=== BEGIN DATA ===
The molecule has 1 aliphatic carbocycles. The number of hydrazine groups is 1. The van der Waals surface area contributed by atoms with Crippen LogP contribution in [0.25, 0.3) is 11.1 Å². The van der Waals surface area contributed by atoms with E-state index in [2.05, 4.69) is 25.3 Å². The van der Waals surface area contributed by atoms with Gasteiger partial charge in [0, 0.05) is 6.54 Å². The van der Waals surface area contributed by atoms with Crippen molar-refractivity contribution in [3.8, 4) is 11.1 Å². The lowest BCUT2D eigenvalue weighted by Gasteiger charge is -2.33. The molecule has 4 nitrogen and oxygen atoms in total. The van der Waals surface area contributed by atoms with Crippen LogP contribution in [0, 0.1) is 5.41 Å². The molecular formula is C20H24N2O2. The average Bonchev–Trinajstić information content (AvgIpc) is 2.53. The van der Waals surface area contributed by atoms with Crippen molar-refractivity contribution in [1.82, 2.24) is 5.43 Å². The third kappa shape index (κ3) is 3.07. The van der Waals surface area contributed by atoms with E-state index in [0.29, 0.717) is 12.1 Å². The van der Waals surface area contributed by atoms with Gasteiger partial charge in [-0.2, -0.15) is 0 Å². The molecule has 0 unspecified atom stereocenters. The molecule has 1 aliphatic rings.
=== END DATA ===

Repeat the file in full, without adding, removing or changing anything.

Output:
The molecule has 1 aliphatic carbocycles. The number of hydrazine groups is 1. The van der Waals surface area contributed by atoms with Crippen LogP contribution in [0.25, 0.3) is 11.1 Å². The van der Waals surface area contributed by atoms with E-state index in [2.05, 4.69) is 25.3 Å². The van der Waals surface area contributed by atoms with Gasteiger partial charge in [0, 0.05) is 6.54 Å². The van der Waals surface area contributed by atoms with Crippen molar-refractivity contribution in [3.8, 4) is 11.1 Å². The lowest BCUT2D eigenvalue weighted by Gasteiger charge is -2.33. The molecule has 4 nitrogen and oxygen atoms in total. The van der Waals surface area contributed by atoms with Crippen LogP contribution in [0, 0.1) is 5.41 Å². The molecular formula is C20H24N2O2. The average Bonchev–Trinajstić information content (AvgIpc) is 2.53. The van der Waals surface area contributed by atoms with Crippen molar-refractivity contribution in [1.82, 2.24) is 5.43 Å². The third kappa shape index (κ3) is 3.07. The van der Waals surface area contributed by atoms with E-state index in [0.29, 0.717) is 12.1 Å². The van der Waals surface area contributed by atoms with Gasteiger partial charge in [-0.2, -0.15) is 0 Å². The molecule has 0 unspecified atom stereocenters. The molecule has 1 aliphatic rings.